American Manganese Inc. is looking to keep its Artillery Peak
project in Arizona "intact and alive" amid a lull in both
manganese prices and investors interest in junior
The company is
negotiating lease payments for the Artillery Peak site but it
is struggling to attract serious financial interest in the
project, American Manganese president and chief executive
officer Larry Reaugh told AMM.
Low base metal prices
have deterred many investors from the mining sector, he said.
"Like all of our peers, the market is not coming forth with any
money for us. If you look at the TSX (Toronto Stock Exchange),
shares of all these companies are trading for pennies. Our
objective over the next year is to keep our project intact and
alive. I expect were at the bottom of the market now and
will see some improvements by fall."
Reaugh said he expects
it will be another two years before electrolytic manganese
metal (EMM) prices improve, which is partially why the company
is now focusing on the electrolytic manganese dioxide (EMD)
He said EMD prices are
currently higher than EMM prices, but the process of producing
EMD is cheaper and would require less infrastructure
development at Artillery Peak.
"We dont need to
make metal; we can make dioxide for the battery industry,"
Reaugh said. "It only takes a small amount of energy to produce
EMD, so that would save a lot of costs in prefeasibility on
supply installation, and we would have a reduction in free
agents used, a reduction in mining size, a reduction in overall
plant size. We see a good future for the project on the EMD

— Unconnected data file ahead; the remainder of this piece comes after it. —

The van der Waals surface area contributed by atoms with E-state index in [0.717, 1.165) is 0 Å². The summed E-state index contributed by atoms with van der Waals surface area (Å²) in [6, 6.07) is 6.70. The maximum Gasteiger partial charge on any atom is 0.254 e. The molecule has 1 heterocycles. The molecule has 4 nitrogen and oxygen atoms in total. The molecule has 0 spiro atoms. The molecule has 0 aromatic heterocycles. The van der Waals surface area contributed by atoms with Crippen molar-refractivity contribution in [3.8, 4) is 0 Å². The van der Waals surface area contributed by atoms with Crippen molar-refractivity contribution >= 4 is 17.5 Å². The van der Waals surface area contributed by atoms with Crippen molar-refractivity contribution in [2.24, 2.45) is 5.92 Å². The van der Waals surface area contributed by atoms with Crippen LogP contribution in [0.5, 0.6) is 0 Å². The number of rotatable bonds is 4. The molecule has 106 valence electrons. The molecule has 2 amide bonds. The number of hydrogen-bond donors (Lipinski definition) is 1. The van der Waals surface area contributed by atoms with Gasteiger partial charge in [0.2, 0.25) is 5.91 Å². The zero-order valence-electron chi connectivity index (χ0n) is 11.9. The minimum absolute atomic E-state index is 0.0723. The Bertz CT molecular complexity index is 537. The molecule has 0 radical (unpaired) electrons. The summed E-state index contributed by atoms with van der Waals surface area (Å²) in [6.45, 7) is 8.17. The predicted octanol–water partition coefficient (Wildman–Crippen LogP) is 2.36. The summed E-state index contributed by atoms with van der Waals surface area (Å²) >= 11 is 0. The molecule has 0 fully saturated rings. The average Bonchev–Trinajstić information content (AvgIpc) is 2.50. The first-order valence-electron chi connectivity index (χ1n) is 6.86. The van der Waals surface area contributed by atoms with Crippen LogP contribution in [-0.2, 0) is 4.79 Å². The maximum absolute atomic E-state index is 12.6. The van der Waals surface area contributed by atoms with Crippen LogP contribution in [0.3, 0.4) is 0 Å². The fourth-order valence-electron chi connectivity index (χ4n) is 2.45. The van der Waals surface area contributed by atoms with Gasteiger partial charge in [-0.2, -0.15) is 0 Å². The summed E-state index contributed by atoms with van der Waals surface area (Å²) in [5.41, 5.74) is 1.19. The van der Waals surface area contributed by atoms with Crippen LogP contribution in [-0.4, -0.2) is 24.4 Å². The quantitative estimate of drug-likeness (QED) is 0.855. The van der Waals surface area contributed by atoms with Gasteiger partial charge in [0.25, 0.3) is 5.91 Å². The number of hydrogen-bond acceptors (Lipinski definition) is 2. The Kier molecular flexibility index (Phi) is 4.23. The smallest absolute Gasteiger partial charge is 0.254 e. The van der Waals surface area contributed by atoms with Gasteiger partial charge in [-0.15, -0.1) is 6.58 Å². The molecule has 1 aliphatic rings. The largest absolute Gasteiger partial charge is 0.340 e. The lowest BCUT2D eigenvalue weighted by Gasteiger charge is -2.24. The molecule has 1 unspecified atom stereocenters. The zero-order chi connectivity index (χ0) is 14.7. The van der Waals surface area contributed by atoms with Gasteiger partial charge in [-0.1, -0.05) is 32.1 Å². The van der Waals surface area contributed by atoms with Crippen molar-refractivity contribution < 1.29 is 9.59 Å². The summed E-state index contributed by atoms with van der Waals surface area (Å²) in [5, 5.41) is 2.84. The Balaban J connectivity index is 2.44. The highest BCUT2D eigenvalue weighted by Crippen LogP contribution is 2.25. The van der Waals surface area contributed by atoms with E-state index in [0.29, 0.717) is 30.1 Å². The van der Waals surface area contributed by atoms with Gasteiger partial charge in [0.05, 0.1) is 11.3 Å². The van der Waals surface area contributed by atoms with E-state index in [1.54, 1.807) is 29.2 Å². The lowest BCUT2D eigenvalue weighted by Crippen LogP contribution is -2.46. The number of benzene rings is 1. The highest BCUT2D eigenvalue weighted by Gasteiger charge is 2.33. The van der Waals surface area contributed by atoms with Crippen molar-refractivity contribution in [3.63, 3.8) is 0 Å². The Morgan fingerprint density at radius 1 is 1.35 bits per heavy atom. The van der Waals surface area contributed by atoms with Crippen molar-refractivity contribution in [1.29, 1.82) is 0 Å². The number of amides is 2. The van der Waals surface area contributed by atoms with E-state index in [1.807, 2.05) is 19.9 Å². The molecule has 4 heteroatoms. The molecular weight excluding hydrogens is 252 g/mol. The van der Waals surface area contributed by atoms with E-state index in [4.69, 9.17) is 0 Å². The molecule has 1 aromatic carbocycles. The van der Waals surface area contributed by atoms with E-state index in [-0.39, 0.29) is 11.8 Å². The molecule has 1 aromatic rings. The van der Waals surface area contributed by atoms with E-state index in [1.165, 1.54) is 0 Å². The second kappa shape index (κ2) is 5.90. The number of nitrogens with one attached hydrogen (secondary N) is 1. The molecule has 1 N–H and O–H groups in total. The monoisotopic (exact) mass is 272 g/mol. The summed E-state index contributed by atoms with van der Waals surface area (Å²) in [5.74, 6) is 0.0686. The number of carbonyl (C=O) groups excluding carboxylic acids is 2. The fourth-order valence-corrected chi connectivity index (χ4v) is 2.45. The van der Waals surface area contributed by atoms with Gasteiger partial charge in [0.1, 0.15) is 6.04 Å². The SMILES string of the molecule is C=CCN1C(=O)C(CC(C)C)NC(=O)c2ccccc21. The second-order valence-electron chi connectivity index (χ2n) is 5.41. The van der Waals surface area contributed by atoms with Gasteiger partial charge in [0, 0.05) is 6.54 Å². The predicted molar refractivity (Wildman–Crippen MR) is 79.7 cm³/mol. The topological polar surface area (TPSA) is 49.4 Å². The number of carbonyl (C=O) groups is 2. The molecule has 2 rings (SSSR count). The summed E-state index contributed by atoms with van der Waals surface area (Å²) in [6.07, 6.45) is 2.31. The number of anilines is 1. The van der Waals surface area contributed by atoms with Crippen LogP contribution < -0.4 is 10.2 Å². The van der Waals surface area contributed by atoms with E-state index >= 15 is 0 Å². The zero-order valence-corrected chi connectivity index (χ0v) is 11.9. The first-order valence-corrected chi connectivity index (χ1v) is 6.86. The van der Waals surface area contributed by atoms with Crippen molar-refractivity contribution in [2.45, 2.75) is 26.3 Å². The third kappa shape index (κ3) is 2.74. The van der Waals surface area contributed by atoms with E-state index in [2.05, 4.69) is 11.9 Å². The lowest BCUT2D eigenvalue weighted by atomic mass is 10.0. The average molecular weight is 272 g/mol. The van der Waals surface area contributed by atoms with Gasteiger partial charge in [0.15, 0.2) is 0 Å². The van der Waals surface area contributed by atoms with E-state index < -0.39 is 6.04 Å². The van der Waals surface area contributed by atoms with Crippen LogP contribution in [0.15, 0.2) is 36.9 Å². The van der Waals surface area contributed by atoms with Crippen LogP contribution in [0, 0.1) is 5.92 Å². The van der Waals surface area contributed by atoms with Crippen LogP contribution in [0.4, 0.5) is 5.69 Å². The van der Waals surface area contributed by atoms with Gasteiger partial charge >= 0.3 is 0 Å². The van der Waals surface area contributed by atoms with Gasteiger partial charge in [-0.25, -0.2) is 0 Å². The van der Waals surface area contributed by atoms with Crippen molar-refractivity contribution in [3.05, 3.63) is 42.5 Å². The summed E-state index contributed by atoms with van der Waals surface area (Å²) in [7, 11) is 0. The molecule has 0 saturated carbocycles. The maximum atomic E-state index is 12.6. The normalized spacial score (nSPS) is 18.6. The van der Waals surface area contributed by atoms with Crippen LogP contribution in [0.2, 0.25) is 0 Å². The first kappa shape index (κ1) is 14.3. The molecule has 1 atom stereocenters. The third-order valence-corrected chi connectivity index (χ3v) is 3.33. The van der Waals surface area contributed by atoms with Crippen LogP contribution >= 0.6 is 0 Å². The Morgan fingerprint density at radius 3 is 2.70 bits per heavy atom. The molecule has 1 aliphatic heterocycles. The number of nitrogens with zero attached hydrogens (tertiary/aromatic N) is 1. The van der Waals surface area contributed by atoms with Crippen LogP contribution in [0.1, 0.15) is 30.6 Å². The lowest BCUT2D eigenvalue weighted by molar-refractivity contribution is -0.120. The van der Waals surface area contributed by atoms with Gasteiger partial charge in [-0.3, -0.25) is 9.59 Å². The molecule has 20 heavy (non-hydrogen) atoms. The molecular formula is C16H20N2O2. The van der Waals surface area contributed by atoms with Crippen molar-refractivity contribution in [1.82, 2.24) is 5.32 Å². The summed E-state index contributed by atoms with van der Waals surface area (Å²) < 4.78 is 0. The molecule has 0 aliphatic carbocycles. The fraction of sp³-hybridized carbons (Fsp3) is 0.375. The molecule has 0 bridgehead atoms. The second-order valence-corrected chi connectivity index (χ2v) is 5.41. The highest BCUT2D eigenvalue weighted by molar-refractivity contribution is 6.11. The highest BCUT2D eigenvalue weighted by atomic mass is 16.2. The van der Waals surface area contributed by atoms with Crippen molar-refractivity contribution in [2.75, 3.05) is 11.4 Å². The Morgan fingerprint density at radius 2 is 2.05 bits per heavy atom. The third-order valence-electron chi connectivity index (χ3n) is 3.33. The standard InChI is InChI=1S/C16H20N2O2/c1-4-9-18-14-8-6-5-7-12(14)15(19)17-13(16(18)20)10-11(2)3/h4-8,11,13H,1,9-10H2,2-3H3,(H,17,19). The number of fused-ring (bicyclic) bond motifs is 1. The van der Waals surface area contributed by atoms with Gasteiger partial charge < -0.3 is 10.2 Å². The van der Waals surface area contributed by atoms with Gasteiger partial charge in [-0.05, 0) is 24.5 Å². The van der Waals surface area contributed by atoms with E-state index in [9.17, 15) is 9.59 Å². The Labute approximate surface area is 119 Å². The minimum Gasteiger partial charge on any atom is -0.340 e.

side, and maybe sometime when we see EMM reaching a point where
we could make money on it, we can bring in the extra
"The EMD market is one
of the fastest-growing segments," he added. "Cars like the
Tesla are spotlighting electric vehicles and showing that maybe
these things can be competitive in the market."
announced in August that it would focus on the production of
EMD for the lithium-ion battery market following a downgrade in
the economic feasibility of its Artillery Peak development
amm.com, Aug. 30). The Vancouver, British
Columbia-based company has subsequently identified "various
battery producers, certain car companies that use the
batteries, mining companies and financial institutions" for
potential investment in Artillery Peak.
"We havent had
anybody biting yet, but theres interest there," Reaugh
said. "We almost completed a deal about eight months ago with
an auto company that was building its own battery facility. At
the last minute, I guess the board of directors went in a
different direction with the type of battery they wanted."